Apollo
Art Market

Bright young things – the rapid rise of contemporary art’s newest stars

30 May 2022

From the June 2022 issue of Apollo. Preview and subscribe here.

There was a sense of burgeoning energy in the contemporary art scene last month as galleries prepared for the second London Gallery Weekend. More than 150 galleries took part, with many of the exhibitions still open. As at Frieze last October, a new generation of painters is much in evidence at the primary market galleries. 

Pace presents the techno-music-inspired spray paintings of fantastical beasts by American artist Robert Nava (b. 1985) in his debut London show (until 25 June). At Pilar Corrias, Beijing-born Vivien Zhang (b. 1990) showed off her slick liquid painting technique that makes reference to digitally printed consumer imagery (closed 28 May). And intensely coloured patterned canvases that hover between abstraction and cartoons by Japanese-born Ayako Rokkaku (b. 1982) can be found at König (until 11 June).

Gestural, faux-naïf and Surrealist-inspired painting is all the rage. At London’s flagship contemporary art auctions in March, startling prices were paid for painters such asIssy Wood (b. 1993), Jadé Fadojutimi (b. 1993) and Flora Yukhnovich (b. 1990), among others. Wood’s spooky oil-on-velvet Chalet (2019) sold for £441,000; Fadojutimi’s Acquainted Intruder (2018) went for £942,000 and Yukhnovich’s Warm, Wet ‘N’ Wild (2020) made an extraordinary £2.7m. 

It’s not just in London where this is happening: at international auctions, huge prices are being paid for works by young painters – a trend that started when the pandemic took hold. This is all the more surprising as, outside a narrow section of the art market, many of the artists who have flown way over their estimates at auction are barely known. Many are too early in their careers to have solid exhibition track records at non-commercial spaces, let alone solo shows at significant museums. 

It is a situation that used to be known, unflatteringly, as ‘made by the market’ – an artist’s prices boosted by speculation and hype. Knowing critics would predict that such a rapid rise can only be followed by an equally speedy fall; not so, say their supporters. As growing numbers of younger collectors enter the market, especially from Asia and the US tech sector, the usual factors that slowly drive an artist’s success, including a raft of monographic museum shows, no longer apply.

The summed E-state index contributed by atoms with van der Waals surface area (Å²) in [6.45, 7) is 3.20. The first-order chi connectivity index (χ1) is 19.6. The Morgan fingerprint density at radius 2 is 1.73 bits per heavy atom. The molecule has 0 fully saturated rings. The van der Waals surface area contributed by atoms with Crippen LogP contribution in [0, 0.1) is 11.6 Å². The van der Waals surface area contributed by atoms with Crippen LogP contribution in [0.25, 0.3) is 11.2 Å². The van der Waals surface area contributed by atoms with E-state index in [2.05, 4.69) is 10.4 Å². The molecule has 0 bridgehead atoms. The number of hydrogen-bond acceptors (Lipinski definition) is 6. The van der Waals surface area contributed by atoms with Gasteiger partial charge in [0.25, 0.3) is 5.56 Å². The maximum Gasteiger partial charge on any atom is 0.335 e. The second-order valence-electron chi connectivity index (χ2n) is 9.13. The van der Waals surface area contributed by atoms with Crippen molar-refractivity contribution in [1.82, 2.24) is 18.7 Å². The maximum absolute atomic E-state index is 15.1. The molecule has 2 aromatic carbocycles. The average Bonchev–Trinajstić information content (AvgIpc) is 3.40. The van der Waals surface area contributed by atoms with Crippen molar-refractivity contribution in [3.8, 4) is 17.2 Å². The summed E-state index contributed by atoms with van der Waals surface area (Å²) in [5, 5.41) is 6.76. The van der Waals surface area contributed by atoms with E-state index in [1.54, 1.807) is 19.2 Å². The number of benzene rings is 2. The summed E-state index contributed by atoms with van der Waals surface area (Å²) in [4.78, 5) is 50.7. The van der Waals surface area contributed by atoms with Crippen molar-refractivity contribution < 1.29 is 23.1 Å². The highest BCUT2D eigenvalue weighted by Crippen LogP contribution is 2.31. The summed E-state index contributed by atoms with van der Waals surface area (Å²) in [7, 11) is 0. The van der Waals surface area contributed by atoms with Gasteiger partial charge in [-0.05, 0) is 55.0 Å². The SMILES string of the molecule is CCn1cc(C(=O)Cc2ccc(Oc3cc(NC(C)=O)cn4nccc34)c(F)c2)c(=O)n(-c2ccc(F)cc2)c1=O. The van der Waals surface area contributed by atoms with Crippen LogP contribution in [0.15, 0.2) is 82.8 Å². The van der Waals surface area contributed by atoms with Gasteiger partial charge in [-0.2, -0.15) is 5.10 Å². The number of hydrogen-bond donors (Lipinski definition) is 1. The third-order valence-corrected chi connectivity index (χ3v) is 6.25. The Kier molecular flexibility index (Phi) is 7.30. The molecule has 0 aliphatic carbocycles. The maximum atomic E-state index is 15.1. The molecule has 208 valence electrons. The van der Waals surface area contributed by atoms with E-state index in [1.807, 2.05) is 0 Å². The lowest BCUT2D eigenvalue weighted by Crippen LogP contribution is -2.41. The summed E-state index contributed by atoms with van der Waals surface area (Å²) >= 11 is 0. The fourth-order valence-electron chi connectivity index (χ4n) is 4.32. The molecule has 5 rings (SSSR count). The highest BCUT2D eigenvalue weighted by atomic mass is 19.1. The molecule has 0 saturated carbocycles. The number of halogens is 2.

Robert Nava painting

Frozen Bark (2021), Robert Nava. Sotheby’s London, £478,800

Sotheby’s introduced new series ‘The Now’ in November 2021 to cater to this audience and to compete with Phillips, which has carved out a niche in selling this kind of ultra-contemporary art. David Galperin, Sotheby’s head of contemporary art, Americas, says: ‘This market has been growing for the past few years. It’s not the same market as for post-war and classic contemporary art.’ Figures from auction data provider Artprice bear this out: in 2000 it estimated that artists under 35 in its database accounted for less than $10m in auction sales. By 2021 this had ballooned to just under $120m, 30 per cent higher even than the record figures of 2008, at the end of the last art market boom. 

Galperin argues that because the post-war category starts in 1945 ‘there was an opportunity to separate out the present century into a different category altogether’. New collectors, he says, want to buy art made by people similar in age ‘but it is very difficult for them to participate because of the hoops they have to jump through. There’s so much demand but supply is scarce because it is extremely controlled by the primary market dealers.’

Enthusiasm is whipped up by Instagram, digital media and online bidding. In London’s March edition of the ‘The Now’, 50 per cent of bidders came from Asia, often China. Primary dealers, meanwhile, do not disagree with Galperin: they say their role is to manage an artist’s reputation, placing works carefully with established collectors and museums, and to guard against speculation.